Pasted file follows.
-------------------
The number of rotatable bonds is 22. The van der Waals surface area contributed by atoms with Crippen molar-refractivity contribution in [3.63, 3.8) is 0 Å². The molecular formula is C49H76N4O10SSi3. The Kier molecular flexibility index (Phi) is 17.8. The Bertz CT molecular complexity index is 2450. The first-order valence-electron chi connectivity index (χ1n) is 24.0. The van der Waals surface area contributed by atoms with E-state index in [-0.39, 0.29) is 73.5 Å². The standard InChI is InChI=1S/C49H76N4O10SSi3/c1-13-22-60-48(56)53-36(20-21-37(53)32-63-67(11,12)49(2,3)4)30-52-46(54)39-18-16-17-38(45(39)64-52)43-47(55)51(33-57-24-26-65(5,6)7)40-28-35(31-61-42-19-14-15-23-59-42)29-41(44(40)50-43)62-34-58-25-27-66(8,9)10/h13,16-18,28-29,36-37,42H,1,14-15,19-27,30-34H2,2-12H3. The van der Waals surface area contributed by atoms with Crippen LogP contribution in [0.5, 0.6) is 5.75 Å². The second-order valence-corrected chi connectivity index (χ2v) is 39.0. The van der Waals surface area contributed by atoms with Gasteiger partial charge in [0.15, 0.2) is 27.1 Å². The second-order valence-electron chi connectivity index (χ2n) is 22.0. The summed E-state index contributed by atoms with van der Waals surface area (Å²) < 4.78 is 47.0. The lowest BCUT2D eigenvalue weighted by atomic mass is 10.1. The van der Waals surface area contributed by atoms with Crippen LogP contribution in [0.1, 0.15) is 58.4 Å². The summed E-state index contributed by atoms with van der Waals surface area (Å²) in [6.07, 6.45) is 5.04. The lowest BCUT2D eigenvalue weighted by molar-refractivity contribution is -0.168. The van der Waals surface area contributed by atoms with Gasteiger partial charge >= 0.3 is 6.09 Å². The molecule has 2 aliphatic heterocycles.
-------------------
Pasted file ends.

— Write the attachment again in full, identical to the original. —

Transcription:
The number of rotatable bonds is 22. The van der Waals surface area contributed by atoms with Crippen molar-refractivity contribution in [3.63, 3.8) is 0 Å². The molecular formula is C49H76N4O10SSi3. The Kier molecular flexibility index (Phi) is 17.8. The Bertz CT molecular complexity index is 2450. The first-order valence-electron chi connectivity index (χ1n) is 24.0. The van der Waals surface area contributed by atoms with E-state index in [-0.39, 0.29) is 73.5 Å². The standard InChI is InChI=1S/C49H76N4O10SSi3/c1-13-22-60-48(56)53-36(20-21-37(53)32-63-67(11,12)49(2,3)4)30-52-46(54)39-18-16-17-38(45(39)64-52)43-47(55)51(33-57-24-26-65(5,6)7)40-28-35(31-61-42-19-14-15-23-59-42)29-41(44(40)50-43)62-34-58-25-27-66(8,9)10/h13,16-18,28-29,36-37,42H,1,14-15,19-27,30-34H2,2-12H3. The van der Waals surface area contributed by atoms with Crippen LogP contribution in [0.5, 0.6) is 5.75 Å². The second-order valence-corrected chi connectivity index (χ2v) is 39.0. The van der Waals surface area contributed by atoms with Gasteiger partial charge in [0.15, 0.2) is 27.1 Å². The second-order valence-electron chi connectivity index (χ2n) is 22.0. The summed E-state index contributed by atoms with van der Waals surface area (Å²) < 4.78 is 47.0. The lowest BCUT2D eigenvalue weighted by atomic mass is 10.1. The van der Waals surface area contributed by atoms with Crippen LogP contribution in [0.1, 0.15) is 58.4 Å². The summed E-state index contributed by atoms with van der Waals surface area (Å²) in [6.07, 6.45) is 5.04. The lowest BCUT2D eigenvalue weighted by molar-refractivity contribution is -0.168. The van der Waals surface area contributed by atoms with Gasteiger partial charge >= 0.3 is 6.09 Å². The molecule has 2 aliphatic heterocycles.